These types of transfers do not include external funds transfers, person-to-person payments, bill payments and direct deposits from employers and government benefit programs. Many transfer providers you're already familiar with, including banks and third-party apps like PayPal, use the ACH network.
Types of ACH transfers
ACH technology is processed automatically or manually depending on your preference.
ACH debit transactions: involve money getting “automatically pulled” from your account. When you set up a recurring bill payment like a utility, the company can withdraw the amount that is owed each month. This is great for those of you that incur a recurring charge from clients each month; just set up the monthly "pull" from the client's account and forget about invoicing forever!
ACH credit transactions: lets you “manually send” money online to accounts at different banks, either accounts you own or friends’ and family members’ accounts.
How long does it take?
ACH network operators process transfers in batches three times a day, so the delivery of ACH may take several business days. Business days are the days the bank is actually open.
Financial institutions can opt to have ACH credits processed and provided either within one or two business days. In contrast, ACH debit transactions must be administered by the next business day. Once the funds has been received by the authorizing bank or credit union, they might also have a required holding period. The delivery times may vary depending on the bank you work with.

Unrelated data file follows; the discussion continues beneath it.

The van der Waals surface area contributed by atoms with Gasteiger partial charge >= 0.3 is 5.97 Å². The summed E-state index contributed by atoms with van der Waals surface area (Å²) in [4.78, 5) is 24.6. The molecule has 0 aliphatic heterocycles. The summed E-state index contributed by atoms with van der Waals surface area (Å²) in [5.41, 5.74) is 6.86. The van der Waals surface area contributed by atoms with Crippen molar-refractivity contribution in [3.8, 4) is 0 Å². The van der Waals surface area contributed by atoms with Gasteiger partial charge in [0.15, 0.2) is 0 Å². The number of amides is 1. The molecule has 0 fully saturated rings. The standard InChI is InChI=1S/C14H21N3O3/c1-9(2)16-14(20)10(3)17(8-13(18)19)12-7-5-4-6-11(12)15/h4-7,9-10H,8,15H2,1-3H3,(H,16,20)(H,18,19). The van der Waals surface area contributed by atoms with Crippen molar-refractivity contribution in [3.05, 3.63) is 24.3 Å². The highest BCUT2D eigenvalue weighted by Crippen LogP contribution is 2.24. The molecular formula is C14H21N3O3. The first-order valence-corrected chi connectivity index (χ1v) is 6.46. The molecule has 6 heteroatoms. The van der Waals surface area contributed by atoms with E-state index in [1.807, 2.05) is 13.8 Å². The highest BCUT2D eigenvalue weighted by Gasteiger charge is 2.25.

What is this going to cost me?
The fees are typically free for generic transactions. These transactions may include ACH debit transfers, including payroll direct deposits and most bill payments. If you need expedited bill payments, there can be fees.
Transferring money between your bank accounts isn’t always free. If you have accounts at multiple banks and you want to move money between them online, you can do what’s called an external funds transfer. This is a type of Automated Clearing House transfer banks typically offer through mobile and online banking. It’s different from other ACH transfers like direct deposits, bill payments and person-to-person transfers.
Person-to-person payments that you initiate through your bank or third-party apps like PayPal can cost small fees, depending on the platform and payment method.
ACH transfers vs. wire transfers